Its strategy has been to enter many different markets, each with only a small number of stores at the most optimal locations. The US, for example, is its second-largest market by number of stores, despite having only 50, and 17 countries or territories have only 1.
The success of this approach is proof of IKEA’s global brand. While many companies enter a new market by localizing their message and product, IKEA has succeeded by doing just the opposite: embracing its Swedish origins.
The IKEA image is so strong around the world, that it can open a single store in an entire country and still be instantly recognized and loved.
From the minimal functional design of its furniture, to their famously hard to pronounce names, IKEA is unmistakably Swedish. Its bright blue and yellow stores announce its heritage from afar.
Beyond its visual design, IKEA also exports Scandinavian egalitarianism. Employees, at all levels, are encouraged to address one another by first names, and not titles. Corporate executives are asked to participate in so-called ”Anti-bureaucratic weeks” where they work on store floors to experience daily operations and empathize with their colleagues.
Not only is this association with its home country good for the company, but it’s also good for Sweden – who has encouraged and greatly benefitted from IKEA’s positive reputation.
Swedish embassies, for example, actively participate in new store openings and have even sponsored them financially. Ironically, despite all this, IKEA is, legally, more Dutch than Swedish.
The company is actually owned by a Dutch Holding company whose profits end up in a tax-exempt non-profit, also Dutch, foundation, who indirectly channels the money through another Dutch foundation with nearly the same name.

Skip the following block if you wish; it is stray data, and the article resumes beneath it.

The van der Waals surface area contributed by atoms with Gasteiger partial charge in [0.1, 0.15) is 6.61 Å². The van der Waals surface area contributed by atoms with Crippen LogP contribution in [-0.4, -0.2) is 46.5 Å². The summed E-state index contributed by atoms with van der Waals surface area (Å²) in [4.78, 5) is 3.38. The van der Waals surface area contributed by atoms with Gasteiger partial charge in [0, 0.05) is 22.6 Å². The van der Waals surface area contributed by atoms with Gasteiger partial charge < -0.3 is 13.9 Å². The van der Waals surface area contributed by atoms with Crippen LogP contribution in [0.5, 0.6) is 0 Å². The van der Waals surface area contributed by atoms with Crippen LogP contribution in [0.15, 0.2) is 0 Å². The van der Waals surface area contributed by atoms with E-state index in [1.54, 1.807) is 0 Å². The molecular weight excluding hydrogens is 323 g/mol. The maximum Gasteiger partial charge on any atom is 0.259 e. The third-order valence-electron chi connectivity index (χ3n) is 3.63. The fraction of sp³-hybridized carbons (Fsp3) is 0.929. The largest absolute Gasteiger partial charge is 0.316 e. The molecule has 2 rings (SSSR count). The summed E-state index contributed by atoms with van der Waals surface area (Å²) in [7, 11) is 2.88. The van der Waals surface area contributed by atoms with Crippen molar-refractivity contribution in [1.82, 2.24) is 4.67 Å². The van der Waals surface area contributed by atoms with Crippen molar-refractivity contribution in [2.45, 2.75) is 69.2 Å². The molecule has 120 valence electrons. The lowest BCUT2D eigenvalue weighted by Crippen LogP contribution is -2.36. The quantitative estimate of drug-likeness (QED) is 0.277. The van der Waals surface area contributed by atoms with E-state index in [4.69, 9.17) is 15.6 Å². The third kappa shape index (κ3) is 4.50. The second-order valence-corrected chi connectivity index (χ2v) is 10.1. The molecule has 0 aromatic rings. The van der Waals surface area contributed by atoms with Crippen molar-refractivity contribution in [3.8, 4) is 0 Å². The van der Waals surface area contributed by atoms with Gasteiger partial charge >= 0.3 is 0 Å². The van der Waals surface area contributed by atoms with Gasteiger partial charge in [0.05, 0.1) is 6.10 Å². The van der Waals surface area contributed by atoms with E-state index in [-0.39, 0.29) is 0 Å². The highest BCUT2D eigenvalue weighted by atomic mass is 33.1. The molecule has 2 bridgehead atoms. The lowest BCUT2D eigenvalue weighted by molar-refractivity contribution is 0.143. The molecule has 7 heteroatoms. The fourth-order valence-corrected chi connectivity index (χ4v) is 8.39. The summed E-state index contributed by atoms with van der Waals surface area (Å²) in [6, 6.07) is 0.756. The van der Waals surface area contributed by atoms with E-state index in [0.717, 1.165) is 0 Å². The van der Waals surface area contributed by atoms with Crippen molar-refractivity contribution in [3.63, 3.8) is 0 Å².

Its intellectual property, meanwhile, is owned by a holding company called Inter IKEA, this time, registered in Luxembourg, which in turn, is owned by a company of the exact same name in the Netherlands Antilles, who, yes, is also owned by a trust company. And that’s a simplified explanation.
All this legal fine print makes IKEA the 3rd largest charity in the world, only 30% smaller than the Bill and Melinda Gates Foundation.
IKEA is certainly not unique in its complicated legal structure, but, in registering as a charitable foundation, it goes beyond the norms of most global companies. All this, it claims, is designed to protect control of the company from outside parties, including, in fairness, the founder’s own family.
Critics, though, argue control is only a secondary benefit after tax avoidance. Legally, physically, and financially, IKEA is, today, more global than Swedish. And yet it has one of the strongest, most resilient brands in history.
IKEA has come to embody a certain, rare kind of friendly-capitalism. After all, despite its size and controversies, who could hate a theme park?